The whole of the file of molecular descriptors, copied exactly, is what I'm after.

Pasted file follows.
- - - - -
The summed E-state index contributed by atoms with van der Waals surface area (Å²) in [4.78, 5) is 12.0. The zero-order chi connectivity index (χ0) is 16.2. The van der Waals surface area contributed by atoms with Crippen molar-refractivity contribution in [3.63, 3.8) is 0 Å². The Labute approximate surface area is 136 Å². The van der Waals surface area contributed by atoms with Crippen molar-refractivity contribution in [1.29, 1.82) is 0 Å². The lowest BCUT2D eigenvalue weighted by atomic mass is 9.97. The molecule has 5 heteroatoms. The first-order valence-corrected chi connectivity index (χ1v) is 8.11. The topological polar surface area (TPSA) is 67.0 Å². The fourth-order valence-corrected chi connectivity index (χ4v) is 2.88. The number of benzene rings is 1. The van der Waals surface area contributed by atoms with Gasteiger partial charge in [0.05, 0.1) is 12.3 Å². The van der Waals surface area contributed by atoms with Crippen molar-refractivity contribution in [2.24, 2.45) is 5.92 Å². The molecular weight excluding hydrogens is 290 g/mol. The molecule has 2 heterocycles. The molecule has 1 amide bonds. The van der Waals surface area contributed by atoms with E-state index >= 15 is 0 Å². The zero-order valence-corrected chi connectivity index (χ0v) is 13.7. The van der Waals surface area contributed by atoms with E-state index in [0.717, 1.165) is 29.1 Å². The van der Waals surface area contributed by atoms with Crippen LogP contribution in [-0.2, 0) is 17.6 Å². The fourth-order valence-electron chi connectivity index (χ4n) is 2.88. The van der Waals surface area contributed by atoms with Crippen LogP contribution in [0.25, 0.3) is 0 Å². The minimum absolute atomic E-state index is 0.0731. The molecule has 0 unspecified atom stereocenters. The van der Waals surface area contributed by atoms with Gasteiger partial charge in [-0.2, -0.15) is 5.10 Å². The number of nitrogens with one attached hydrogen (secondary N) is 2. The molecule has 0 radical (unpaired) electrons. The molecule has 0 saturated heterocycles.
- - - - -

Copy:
The summed E-state index contributed by atoms with van der Waals surface area (Å²) in [4.78, 5) is 12.0. The zero-order chi connectivity index (χ0) is 16.2. The van der Waals surface area contributed by atoms with Crippen molar-refractivity contribution in [3.63, 3.8) is 0 Å². The Labute approximate surface area is 136 Å². The van der Waals surface area contributed by atoms with Crippen molar-refractivity contribution in [1.29, 1.82) is 0 Å². The lowest BCUT2D eigenvalue weighted by atomic mass is 9.97. The molecule has 5 heteroatoms. The first-order valence-corrected chi connectivity index (χ1v) is 8.11. The topological polar surface area (TPSA) is 67.0 Å². The fourth-order valence-corrected chi connectivity index (χ4v) is 2.88. The number of benzene rings is 1. The van der Waals surface area contributed by atoms with Gasteiger partial charge in [0.05, 0.1) is 12.3 Å². The van der Waals surface area contributed by atoms with Crippen molar-refractivity contribution in [2.24, 2.45) is 5.92 Å². The molecular weight excluding hydrogens is 290 g/mol. The molecule has 2 heterocycles. The molecule has 1 amide bonds. The van der Waals surface area contributed by atoms with E-state index >= 15 is 0 Å². The zero-order valence-corrected chi connectivity index (χ0v) is 13.7. The van der Waals surface area contributed by atoms with E-state index in [0.717, 1.165) is 29.1 Å². The van der Waals surface area contributed by atoms with Crippen LogP contribution in [-0.2, 0) is 17.6 Å². The fourth-order valence-electron chi connectivity index (χ4n) is 2.88. The van der Waals surface area contributed by atoms with Crippen LogP contribution in [0.25, 0.3) is 0 Å². The minimum absolute atomic E-state index is 0.0731. The molecule has 0 unspecified atom stereocenters. The van der Waals surface area contributed by atoms with Gasteiger partial charge in [-0.2, -0.15) is 5.10 Å². The number of nitrogens with one attached hydrogen (secondary N) is 2. The molecule has 0 radical (unpaired) electrons. The molecule has 0 saturated heterocycles.